It has been a horrid week at work because the economic reality hit us hard. However, I have decided to go to Wonderwool. It is very important to support these events over this period. I also want to score some fleece.
At the beginning of the week, the summer top I wrote of was swatched and cast on. I am knitting this in geranium Patons Cotton Top. This yarn has been discontinued for a while but forms the most soft fabric and I kind of like its kinky ways. I am half way through the patterning at the base of the top and have come to a grinding halt. I promise pictures later but daren't pull it back out incase I get seduced!
Don't worry, there is no bad reason for it I just have been asked to crochet a really pretty summer top and need to finish it by the end of this month. I can't tell you anything else about this crochet project for a while, but will let you know about it when I can.
I scored this pattern for 50p in a Glastonbury charity shop. If I was rich and a size 8 I'd make it using an Amy Butler fabric but I'm neither. Next month I plan to visit a local fabric shop and buy some cheap cotton fabric and make my first garment since I left school some (many) years ago. It can't be too difficult, can it?
Last night, I stayed up late in order to spin half a bobbin of yarn and ply it with one I prepared earlier. This was the second bobbin I have ever spun using a wheel and also the first time I plyed. Whilst it isn't brilliant I'm pleased with it.
Anyway, today was meeting day at the Weavers, Spinners and Dyers Guild in Rode. I was fortunate enough to be trained in the dark arts of carding yarn and spinning woollen using long draw. My trainer was the totally lovely Anne, who is hugely talented and I believe a master spinner. She also helped my friend Jess start spinning on her Frank Herring wheel.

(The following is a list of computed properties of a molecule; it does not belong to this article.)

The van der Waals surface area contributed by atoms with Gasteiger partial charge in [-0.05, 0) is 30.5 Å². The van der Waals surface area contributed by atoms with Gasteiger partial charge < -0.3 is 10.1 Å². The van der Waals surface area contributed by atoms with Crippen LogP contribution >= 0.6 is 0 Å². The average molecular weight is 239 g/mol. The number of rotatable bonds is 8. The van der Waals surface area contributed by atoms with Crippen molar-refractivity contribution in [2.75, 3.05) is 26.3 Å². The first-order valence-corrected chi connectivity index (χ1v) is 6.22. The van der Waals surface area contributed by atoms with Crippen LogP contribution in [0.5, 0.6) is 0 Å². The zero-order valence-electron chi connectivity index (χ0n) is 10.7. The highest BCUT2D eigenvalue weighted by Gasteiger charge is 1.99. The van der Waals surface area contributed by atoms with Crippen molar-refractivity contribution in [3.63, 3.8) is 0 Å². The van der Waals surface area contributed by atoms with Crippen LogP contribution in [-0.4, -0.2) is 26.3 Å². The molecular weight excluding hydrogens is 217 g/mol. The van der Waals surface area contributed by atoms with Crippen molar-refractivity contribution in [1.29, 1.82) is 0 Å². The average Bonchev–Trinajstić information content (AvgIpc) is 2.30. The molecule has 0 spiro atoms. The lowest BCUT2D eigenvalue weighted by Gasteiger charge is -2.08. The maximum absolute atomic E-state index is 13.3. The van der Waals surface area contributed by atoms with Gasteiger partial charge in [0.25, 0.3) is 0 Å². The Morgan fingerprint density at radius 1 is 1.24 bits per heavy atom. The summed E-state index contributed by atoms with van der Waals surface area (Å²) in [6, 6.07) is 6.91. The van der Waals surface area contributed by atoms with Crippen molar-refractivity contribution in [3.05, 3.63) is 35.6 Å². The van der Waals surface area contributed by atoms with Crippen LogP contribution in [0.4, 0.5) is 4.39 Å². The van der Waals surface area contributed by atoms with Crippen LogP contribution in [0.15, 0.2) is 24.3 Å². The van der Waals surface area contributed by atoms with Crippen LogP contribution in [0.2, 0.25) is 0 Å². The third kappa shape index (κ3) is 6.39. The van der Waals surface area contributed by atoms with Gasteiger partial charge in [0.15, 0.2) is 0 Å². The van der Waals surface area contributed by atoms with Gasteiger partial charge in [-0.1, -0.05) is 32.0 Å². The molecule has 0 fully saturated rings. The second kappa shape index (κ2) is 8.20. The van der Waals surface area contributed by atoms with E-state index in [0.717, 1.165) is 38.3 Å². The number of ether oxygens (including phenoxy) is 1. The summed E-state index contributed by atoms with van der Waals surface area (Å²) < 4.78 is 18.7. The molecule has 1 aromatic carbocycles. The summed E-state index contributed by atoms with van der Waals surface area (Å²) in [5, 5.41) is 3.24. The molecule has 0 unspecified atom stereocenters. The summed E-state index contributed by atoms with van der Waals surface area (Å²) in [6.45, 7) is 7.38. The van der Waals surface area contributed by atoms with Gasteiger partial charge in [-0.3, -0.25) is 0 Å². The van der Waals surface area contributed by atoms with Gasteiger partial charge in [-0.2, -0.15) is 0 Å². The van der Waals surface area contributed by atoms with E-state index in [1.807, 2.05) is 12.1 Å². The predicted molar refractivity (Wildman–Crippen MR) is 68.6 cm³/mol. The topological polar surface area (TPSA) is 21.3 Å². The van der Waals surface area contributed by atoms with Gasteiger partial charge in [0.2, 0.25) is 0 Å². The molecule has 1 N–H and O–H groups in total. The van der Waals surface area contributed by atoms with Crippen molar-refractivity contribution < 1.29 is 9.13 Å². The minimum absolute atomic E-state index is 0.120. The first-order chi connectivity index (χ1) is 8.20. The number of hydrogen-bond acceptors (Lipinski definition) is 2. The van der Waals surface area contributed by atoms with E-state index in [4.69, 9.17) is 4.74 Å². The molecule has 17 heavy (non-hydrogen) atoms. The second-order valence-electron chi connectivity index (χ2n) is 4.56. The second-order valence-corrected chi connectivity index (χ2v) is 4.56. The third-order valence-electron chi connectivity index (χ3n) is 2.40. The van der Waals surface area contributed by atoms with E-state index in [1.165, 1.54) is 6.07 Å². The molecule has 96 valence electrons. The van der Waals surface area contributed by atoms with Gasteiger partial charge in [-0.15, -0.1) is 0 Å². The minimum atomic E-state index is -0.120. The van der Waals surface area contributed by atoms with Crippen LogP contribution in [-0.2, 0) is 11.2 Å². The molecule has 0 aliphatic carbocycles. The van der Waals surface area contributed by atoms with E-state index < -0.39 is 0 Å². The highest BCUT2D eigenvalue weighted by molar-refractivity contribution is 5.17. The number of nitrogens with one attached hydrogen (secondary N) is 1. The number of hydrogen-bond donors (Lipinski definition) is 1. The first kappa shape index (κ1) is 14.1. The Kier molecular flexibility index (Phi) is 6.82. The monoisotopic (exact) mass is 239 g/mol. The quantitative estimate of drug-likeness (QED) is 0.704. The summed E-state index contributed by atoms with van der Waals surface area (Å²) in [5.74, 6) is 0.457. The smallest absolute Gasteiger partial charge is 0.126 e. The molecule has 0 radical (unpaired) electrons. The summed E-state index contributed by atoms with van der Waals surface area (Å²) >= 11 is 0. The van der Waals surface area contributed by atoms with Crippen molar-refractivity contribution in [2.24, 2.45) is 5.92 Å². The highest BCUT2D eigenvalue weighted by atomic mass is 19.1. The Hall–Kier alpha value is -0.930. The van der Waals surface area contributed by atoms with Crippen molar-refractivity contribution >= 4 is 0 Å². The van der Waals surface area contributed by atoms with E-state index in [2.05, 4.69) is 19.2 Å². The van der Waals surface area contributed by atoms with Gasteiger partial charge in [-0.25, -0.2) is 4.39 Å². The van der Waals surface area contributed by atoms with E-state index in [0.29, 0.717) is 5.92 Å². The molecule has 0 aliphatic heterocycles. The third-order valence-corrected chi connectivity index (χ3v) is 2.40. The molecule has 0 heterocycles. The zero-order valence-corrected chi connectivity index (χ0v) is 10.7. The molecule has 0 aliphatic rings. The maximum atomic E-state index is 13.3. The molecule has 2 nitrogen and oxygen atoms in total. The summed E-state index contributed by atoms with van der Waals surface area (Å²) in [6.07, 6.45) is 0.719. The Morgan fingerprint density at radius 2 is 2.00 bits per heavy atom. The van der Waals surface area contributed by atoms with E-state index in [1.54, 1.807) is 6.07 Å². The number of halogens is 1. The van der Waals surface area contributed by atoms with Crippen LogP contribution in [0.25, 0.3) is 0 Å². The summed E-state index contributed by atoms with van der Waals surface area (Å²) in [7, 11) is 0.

I think Anne has an unusal way of carding, however, it is very elegant and surprisingly easy. Unfortunately, she declared my carders were 'grippy' as I could easily produce rolags and leave a clean carder with hers but not mine. I do have another (as yet unused) set which are curved Ashfords. I shall assemble these and see if they are less grippy than the others.
Anne kindly gave me some Ryeland fleece to card and spin as shorter staples are very suited to the long draw method. This method feels amazing and I am looking forward to practicing it tomorrow on the last 5 rolags of Ryeland I have.
Anne also gifted me with a handful of Manx Loghtan which is a pretty caramel colour. I really want to spin this long draw as well but want to make a thicker yarn. This will be a challenge as I have a tenancy to try to spin a fine yarn.
I just want to say that sheep are really cute!
Today, I also purchased an apron: working with raw fleece is a bit dirty and gently coats the knee with lanolin, something I would prefer not to do.